Adventures of a micropaleontologist- that's right if you can see 'em with the naked eye, I'm not interested
Tuesday, September 7, 2010
Battle at sea
Last night was the ultimate battle at sea. The were thrusters engaged, instrumentation pushed to the limits, and all hands on deck. Well, ok, so it was not quite that exciting. I was quietly sitting in my office pod when I got a radio call from the bridge from Cpt. Bill, "Rebecca, um..you are needed in the bridge." Uh oh. I thought maybe he had some concern about the remaining route, but it really had to do with the circumstances surrounding the ascent on the site locality we were targeting. At the same time that we arrived at this previously identified seep site we were racing a smaller research vessell to the same locality.
WHOI research vessell in same area when we returned in the morning.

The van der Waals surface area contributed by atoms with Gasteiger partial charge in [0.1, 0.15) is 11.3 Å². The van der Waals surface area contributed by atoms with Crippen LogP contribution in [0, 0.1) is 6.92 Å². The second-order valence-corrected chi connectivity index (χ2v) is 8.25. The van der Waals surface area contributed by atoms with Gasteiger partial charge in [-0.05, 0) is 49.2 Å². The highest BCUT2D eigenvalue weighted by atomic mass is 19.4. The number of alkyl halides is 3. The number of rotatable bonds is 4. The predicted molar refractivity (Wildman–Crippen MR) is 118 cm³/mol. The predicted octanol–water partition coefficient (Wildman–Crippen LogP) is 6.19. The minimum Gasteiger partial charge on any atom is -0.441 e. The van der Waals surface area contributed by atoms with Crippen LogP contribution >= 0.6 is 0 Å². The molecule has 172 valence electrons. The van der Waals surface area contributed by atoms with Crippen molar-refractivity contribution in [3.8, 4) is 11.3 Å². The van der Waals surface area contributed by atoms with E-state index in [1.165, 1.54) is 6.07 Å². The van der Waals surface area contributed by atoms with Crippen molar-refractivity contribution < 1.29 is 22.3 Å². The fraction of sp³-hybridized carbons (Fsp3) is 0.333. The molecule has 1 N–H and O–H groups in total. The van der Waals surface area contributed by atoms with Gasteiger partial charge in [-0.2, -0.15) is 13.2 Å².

So we did some investigation into the ship name and determined it was the Oceanas and realize that they were after the same seep. One of the C and C technology survey guys found a link on the internet that explained that the Oceanas was commissioned by NOAA and NSF and that the onboard scientists were from WHOI. So I started joking with our scientists onboard that it was the battle of the research institutes: WHOI vs. CSIRO. The Captain established contact with the boat after about 15 minutes discussion and we relayed information. They had just recently deployed a buoy with a sensor array into the water (move #1) and then they informed us that they were going to be in the area for 36 hours (move #2). So we told them we would get back to them about our plan-- commando mission- don't relay your plans! In the end we decided to do several 'clover leaf' patterns around the suspected seep (~2.5 hours) and then head south returning to the area we left about 5 hours ago to try once again to relocate potential seeps. So through the night we left the site, cruised south, and then right at dawn slowly returned to the original site and quickly slipped into position while the Oceanas was distracted. Check mate! Then we sat there for about 6 hours and dropped two CTD casts. All and all it was a pretty funny event. You sure do have to be cut throat in the science and ship biz.